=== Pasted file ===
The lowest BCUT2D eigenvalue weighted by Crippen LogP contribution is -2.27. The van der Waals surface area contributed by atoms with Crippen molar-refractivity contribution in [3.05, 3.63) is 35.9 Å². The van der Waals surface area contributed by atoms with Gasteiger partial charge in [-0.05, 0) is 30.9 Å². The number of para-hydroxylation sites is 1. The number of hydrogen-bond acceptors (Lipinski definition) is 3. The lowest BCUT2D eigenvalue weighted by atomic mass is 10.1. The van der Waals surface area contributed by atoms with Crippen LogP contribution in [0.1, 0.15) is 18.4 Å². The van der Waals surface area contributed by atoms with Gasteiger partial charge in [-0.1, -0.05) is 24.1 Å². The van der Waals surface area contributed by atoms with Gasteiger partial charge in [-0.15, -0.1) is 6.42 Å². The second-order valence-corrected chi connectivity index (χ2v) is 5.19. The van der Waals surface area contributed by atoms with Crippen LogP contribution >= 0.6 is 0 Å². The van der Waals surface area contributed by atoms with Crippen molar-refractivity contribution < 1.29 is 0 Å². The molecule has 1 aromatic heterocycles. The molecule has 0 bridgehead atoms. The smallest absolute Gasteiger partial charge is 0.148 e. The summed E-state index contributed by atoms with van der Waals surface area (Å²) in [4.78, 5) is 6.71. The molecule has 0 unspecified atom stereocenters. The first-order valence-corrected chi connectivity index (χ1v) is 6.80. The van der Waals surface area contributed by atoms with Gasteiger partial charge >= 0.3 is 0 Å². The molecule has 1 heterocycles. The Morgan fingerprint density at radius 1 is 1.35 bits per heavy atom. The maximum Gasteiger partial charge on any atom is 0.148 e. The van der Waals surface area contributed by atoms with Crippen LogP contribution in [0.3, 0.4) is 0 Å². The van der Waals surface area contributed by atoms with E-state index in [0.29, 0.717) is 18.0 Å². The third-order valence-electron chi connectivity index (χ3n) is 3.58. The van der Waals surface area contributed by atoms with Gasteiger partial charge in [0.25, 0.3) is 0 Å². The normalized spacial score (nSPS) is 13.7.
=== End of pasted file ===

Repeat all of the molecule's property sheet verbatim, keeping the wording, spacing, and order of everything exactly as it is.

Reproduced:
The lowest BCUT2D eigenvalue weighted by Crippen LogP contribution is -2.27. The van der Waals surface area contributed by atoms with Crippen molar-refractivity contribution in [3.05, 3.63) is 35.9 Å². The van der Waals surface area contributed by atoms with Gasteiger partial charge in [-0.05, 0) is 30.9 Å². The number of para-hydroxylation sites is 1. The number of hydrogen-bond acceptors (Lipinski definition) is 3. The lowest BCUT2D eigenvalue weighted by atomic mass is 10.1. The van der Waals surface area contributed by atoms with Crippen LogP contribution in [0.1, 0.15) is 18.4 Å². The van der Waals surface area contributed by atoms with Gasteiger partial charge in [-0.1, -0.05) is 24.1 Å². The van der Waals surface area contributed by atoms with Gasteiger partial charge in [-0.15, -0.1) is 6.42 Å². The second-order valence-corrected chi connectivity index (χ2v) is 5.19. The van der Waals surface area contributed by atoms with Crippen LogP contribution >= 0.6 is 0 Å². The van der Waals surface area contributed by atoms with Crippen molar-refractivity contribution < 1.29 is 0 Å². The molecule has 1 aromatic heterocycles. The molecule has 0 bridgehead atoms. The smallest absolute Gasteiger partial charge is 0.148 e. The summed E-state index contributed by atoms with van der Waals surface area (Å²) in [4.78, 5) is 6.71. The molecule has 0 unspecified atom stereocenters. The first-order valence-corrected chi connectivity index (χ1v) is 6.80. The van der Waals surface area contributed by atoms with Gasteiger partial charge >= 0.3 is 0 Å². The molecule has 1 heterocycles. The Morgan fingerprint density at radius 1 is 1.35 bits per heavy atom. The maximum Gasteiger partial charge on any atom is 0.148 e. The van der Waals surface area contributed by atoms with Crippen LogP contribution in [0.3, 0.4) is 0 Å². The van der Waals surface area contributed by atoms with E-state index in [0.29, 0.717) is 18.0 Å². The third-order valence-electron chi connectivity index (χ3n) is 3.58. The van der Waals surface area contributed by atoms with Gasteiger partial charge in [0.25, 0.3) is 0 Å². The normalized spacial score (nSPS) is 13.7.